5. Overseas markets are showing a lot of interest

One clear indicator that you are ready to expand overseas is when demand in foreign markets increases significantly. Until now, you have most likely focused your marketing efforts on your national customer base. However, international customers beginning to buy your product or service (or just inquiring about it) is an excellent sign that there could be further international demand.  

Of course, we don't mean that you should immediately start sending your team abroad just because you had one inquiry from a foreign email address. But a steady stream of international customers making purchases or requesting information over a sustained period could be a helpful indicator that you should start researching your expansion. 

When investigating potential markets in which to expand, it’s always a good idea to follow the demand. However, there are a host of other important considerations, including economic indicators, established international competition, online behaviour, business-to-business potential, culture, and demographics. What country would be the best fit for your business, and does this place have easy access to additional markets?

6. You are excited about expanding business overseas (but understand the challenges)

This one sounds obvious, but to expand internationally successfully, you need to be motivated to do so. It will undoubtedly be challenging and never straightforward, but (if done correctly) the growth potential is enormous.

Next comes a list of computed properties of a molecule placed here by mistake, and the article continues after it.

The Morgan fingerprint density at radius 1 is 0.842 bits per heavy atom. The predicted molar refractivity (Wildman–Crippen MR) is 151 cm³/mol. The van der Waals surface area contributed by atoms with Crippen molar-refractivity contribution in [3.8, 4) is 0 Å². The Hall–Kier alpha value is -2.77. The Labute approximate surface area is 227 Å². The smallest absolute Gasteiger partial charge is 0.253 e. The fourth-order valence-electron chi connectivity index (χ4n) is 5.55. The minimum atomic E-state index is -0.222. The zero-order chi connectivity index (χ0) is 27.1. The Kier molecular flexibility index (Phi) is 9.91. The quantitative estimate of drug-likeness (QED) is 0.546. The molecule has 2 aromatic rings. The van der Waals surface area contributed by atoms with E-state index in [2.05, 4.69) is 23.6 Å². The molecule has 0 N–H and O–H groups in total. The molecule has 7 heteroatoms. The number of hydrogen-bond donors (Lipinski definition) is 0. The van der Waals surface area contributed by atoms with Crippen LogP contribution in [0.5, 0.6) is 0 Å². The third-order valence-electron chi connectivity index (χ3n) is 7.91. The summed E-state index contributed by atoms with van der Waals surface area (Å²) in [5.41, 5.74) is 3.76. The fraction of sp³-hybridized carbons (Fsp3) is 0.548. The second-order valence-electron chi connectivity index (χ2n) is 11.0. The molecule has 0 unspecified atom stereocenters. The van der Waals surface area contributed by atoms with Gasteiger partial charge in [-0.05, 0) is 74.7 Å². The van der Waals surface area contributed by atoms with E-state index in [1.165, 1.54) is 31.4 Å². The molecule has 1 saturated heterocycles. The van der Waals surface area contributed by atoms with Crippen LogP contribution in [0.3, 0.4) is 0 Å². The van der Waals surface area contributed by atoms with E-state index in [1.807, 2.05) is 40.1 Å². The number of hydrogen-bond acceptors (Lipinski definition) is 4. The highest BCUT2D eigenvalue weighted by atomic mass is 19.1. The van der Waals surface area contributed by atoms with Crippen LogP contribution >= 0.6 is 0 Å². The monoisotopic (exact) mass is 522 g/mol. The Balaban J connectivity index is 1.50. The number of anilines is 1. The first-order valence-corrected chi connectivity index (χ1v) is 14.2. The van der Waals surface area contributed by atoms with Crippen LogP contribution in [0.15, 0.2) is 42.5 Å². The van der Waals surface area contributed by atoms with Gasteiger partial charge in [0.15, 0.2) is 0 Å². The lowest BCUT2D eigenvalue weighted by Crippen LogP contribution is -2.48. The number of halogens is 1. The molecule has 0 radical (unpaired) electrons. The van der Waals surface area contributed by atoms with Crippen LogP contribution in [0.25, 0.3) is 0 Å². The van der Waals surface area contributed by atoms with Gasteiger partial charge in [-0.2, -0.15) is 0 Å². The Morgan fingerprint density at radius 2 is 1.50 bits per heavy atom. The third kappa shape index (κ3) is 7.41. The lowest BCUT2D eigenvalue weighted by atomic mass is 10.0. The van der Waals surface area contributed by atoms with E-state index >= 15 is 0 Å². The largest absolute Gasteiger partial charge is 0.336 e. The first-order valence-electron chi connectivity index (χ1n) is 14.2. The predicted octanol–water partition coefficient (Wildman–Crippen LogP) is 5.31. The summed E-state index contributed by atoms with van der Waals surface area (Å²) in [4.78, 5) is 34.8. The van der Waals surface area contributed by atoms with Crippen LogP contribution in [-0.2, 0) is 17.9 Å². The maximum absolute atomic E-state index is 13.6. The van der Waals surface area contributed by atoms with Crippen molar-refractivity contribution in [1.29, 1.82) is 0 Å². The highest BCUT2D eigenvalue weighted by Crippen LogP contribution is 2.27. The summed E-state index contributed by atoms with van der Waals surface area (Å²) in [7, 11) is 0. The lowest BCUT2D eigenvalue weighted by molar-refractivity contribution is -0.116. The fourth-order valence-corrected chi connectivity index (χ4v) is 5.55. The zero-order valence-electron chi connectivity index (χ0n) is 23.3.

After establishing that your product or service will work in your target overseas market, analysing the hurdles is a good place to start.

  • What are the language barriers, and how will you overcome them?
  • How will you attract, recruit, and onboard employees?
  • What compliance issues will you face?
  • What are the differences between US employment law and foreign employment law?
  • What are the risks?
  • How will you make payments abroad?

There are many details to ponder that cumulatively add to a lot of work, taking considerable time and effort and deviating resources from your main objective: expanding business overseas. And getting bogged down in so many details can often do something worse—zap enthusiasm. 

Therefore, to preserve your initial excitement, it is essential to avoid getting mired by complexities. Engaging an experienced overseas global expansion partner can help you focus on the expansion while someone else minimises risk and complies with foreign laws.   

7. You can balance local presence with international oversight 

For your overseas expansion to be successful, you need the right team abroad. This could mean sending your best people from head office, but doing so has many risks: They are your best team at home but might have little-to-no understanding of the target market. And what happens to your domestic operation with your best team abroad?

The best solution will likely be having a local team abroad that understands the market, balanced with international oversight from the head office.

You could open a virtual subsidiary that enables you to expand overseas without the cost and risk of a traditional subsidiary company—this gives you complete control over your international operation. And your local partner can help you operate efficiently whilst handling specific aspects of your operations.

However, finding the best individual approach for your business is essential if you decide to operate abroad. Different companies' needs and desires vary, but all will want to approach expansion sure that they can meet the scaling demands of an increased customer base.


Scaling your business through overseas expansion is a profoundly personal experience. There is no one way to know you might be ready, but there are many indicators that the time might be right. 

While there is no easy route to a successful overseas expansion, choosing a suitable method for overseas expansion, controlling what you can, and minimising the risks put you in a solid position to succeed and crack the target market. 

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Published by Daniel Broome December 5, 2022
Daniel Broome